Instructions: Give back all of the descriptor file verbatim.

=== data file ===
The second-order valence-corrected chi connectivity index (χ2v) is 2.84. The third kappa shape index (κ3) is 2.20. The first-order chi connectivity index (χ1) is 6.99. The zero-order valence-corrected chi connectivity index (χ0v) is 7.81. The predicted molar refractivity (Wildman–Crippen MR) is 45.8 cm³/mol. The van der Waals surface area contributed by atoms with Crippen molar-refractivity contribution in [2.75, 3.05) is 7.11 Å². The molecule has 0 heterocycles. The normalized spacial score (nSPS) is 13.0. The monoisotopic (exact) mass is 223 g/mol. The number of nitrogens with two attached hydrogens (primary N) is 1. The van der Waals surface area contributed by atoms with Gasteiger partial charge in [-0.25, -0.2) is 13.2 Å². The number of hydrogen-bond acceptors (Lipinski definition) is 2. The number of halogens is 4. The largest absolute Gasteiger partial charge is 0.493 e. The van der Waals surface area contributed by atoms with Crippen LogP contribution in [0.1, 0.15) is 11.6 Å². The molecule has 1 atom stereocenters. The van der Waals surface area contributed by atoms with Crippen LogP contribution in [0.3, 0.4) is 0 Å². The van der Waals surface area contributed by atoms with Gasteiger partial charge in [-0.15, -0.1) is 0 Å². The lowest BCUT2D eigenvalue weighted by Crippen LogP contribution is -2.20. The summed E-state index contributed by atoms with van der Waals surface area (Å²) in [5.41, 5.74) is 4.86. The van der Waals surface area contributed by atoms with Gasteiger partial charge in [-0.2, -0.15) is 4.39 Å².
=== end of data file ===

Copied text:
The second-order valence-corrected chi connectivity index (χ2v) is 2.84. The third kappa shape index (κ3) is 2.20. The first-order chi connectivity index (χ1) is 6.99. The zero-order valence-corrected chi connectivity index (χ0v) is 7.81. The predicted molar refractivity (Wildman–Crippen MR) is 45.8 cm³/mol. The van der Waals surface area contributed by atoms with Crippen molar-refractivity contribution in [2.75, 3.05) is 7.11 Å². The molecule has 0 heterocycles. The normalized spacial score (nSPS) is 13.0. The monoisotopic (exact) mass is 223 g/mol. The number of nitrogens with two attached hydrogens (primary N) is 1. The van der Waals surface area contributed by atoms with Gasteiger partial charge in [-0.25, -0.2) is 13.2 Å². The number of hydrogen-bond acceptors (Lipinski definition) is 2. The number of halogens is 4. The largest absolute Gasteiger partial charge is 0.493 e. The van der Waals surface area contributed by atoms with Crippen LogP contribution in [0.1, 0.15) is 11.6 Å². The molecule has 1 atom stereocenters. The van der Waals surface area contributed by atoms with Crippen LogP contribution in [0.3, 0.4) is 0 Å². The van der Waals surface area contributed by atoms with Gasteiger partial charge in [-0.15, -0.1) is 0 Å². The lowest BCUT2D eigenvalue weighted by Crippen LogP contribution is -2.20. The summed E-state index contributed by atoms with van der Waals surface area (Å²) in [5.41, 5.74) is 4.86. The van der Waals surface area contributed by atoms with Gasteiger partial charge in [-0.2, -0.15) is 4.39 Å².